Quick — name 50 types of crepes. That’s how many general manager Agnes Aleksander can make at The Crepe inside Tivoli Village, 420 S. Rampart Blvd., Suite 150.
Born in Bulgaria and partially raised in France, a portion of Aleksander’s teen years were spent learning how to make crepes from her uncle, who had a popular creperie, sugar and bakery shop/eatery in Paris.
“Crepes were my favorite food that my grandmother made for me,” she said. “… I’ve traveled around the world, and anywhere I go, that’s the first thing I always (order in a restaurant).”
It has always been her intent to make it her livelihood, as well, but life intervened and took her in a different direction. That direction included meeting her husband, Alex, and discovering that they both had a love for the papery-thin creation, a love that went beyond merely consuming it.
“He has a picture of when he was 8, making crepes,” she said. “His mom went to work and when she came back … the kitchen was a mess, and she took a picture of him holding a crepe pan … so we have a crepe story between us. Every Sunday, I make him crepes.”
Now living in Summerlin, the pair was strolling through Tivoli Village when they saw the available space on the ground floor below the Market LV. They decided to take the plunge, follow their dream and open a European-style
creperie. Both their mothers are partners in the venture.
The cavernous space exudes an urban chic, slightly industrial feel. Fifteen cafe tables for two with metallic-looking tops line the back wall. Four more are outdoors. Hanging lights are made from mixing bowls.
Aleksander said crepes may start with a simple recipe of milk, eggs, water and flour, but it’s what she does with them that allows her to list more than 50 types, making them an international tour of the world’s flavors, including Switzerland, Bolivia, Australia, Japan and, of course, France.
“Every region has their own variation,” Aleksander said. “Most people know the French crepe, but if you go around the world, every culture had their own (crepe).”
As if to underline this, the patron loyalty card — the ninth crepe is free — has “crepe” in various languages all over it. If you think a crepe is solely a dessert food, think again. Aleksander will educate your taste buds with how it can be tweaked for lunch or dinner. Prices start at $9.
“Summerlin has a very diverse population, and we would like to have something for everyone,” Aleksander said.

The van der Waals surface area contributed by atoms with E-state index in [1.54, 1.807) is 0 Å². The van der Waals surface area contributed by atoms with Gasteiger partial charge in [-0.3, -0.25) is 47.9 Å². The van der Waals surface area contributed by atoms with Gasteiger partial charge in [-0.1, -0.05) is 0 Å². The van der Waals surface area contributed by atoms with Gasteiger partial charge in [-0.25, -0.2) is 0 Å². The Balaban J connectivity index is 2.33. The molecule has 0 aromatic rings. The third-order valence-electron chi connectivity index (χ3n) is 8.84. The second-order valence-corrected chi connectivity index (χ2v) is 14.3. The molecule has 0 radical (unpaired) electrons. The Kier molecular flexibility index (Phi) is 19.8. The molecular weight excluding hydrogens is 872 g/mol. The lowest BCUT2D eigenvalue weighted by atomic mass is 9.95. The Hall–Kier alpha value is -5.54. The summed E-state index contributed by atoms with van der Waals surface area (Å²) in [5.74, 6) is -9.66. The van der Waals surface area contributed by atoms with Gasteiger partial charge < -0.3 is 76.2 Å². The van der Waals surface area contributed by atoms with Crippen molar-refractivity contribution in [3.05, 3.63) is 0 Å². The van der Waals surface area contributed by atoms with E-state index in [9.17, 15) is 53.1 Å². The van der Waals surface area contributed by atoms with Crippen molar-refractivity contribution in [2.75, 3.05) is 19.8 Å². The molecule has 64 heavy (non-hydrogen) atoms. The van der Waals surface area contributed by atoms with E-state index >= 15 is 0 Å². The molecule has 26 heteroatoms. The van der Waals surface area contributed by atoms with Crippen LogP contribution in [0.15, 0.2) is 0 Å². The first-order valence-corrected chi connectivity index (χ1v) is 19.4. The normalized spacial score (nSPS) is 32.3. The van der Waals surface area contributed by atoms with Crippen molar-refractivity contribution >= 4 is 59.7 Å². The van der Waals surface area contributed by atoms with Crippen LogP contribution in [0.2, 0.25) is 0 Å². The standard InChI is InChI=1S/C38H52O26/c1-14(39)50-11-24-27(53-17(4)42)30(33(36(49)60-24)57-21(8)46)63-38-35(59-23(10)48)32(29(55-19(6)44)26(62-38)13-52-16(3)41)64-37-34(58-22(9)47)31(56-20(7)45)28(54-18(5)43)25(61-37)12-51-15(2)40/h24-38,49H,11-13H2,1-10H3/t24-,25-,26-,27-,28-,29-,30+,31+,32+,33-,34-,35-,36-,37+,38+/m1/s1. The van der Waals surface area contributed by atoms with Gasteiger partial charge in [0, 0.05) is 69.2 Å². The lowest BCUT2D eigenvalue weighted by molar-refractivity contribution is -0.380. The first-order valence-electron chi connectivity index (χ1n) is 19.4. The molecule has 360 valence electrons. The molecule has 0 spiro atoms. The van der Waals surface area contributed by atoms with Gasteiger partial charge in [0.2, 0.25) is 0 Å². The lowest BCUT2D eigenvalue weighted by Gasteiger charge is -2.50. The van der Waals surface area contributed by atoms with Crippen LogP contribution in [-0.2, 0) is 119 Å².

The menu also includes quiche and cake, both based on crepes.
Patron Derrick Flanders works at the Poppy Den at Tivoli Village. He stopped in the first day The Crepe opened.
“Walking by, somebody came out and greeted me, invited me to stay and study and use the free Wi-Fi,” he said. “The espresso is very good, very savory. Everyone should try it.”
Ellie Scholtz came in with her 5-month-old son, AJ. They had just been to a stroller workout class for new mothers. She said she was drawn in by the aromas wafting out the open doors. Scholtz said that she and her husband loved crepes and he’d be glad she’d found a place nearby. She ordered one to go.
“I love any place with breakfast food. I’ll eat breakfast any time of day, so it’s nice to have another option. … I’ll definitely be back,” Scholtz said.
Tivoli Village provides a backdrop that’s perfect for the cafe, Aleksander said, with people strolling the streets.
“Just like in Europe, it has that feel, that lifestyle we’re going for,” she said.
Part of the charm of The Crepe concept is that it follows the European regard for the Earth. Organic ingredients are sought. Fruit must be fresh and at the peak of flavor. Figs will be picked fresh from the shopping center’s own trees when they come in season soon, Aleksander said.
Europe is also cognizant of recycling, and so is The Crepe. Its flatware and serving dishes are made with sugar cane, which is compostable.
“It’s broken down in three months,” Aleksander said. “They become nothing.”
Aleksander has plans for keeping the family-owned place filled — jazz nights on Fridays and Saturdays, Argentine tango nights, Mommy & Me promotions and promotions to acquaint patrons with its tea menu.
She said she wants to make it into a social setting and to that end is in talks with UNLV’s music department to host jazz nights. It’s a win-win proposition. It will fulfill a requirement for music students and provide patrons a chance to hear up-and-coming musicians.
For more information, visit thecrepelv.com.
Contact Summerlin/Summerlin South View reporter Jan Hogan at firstname.lastname@example.org or 702-387-2949.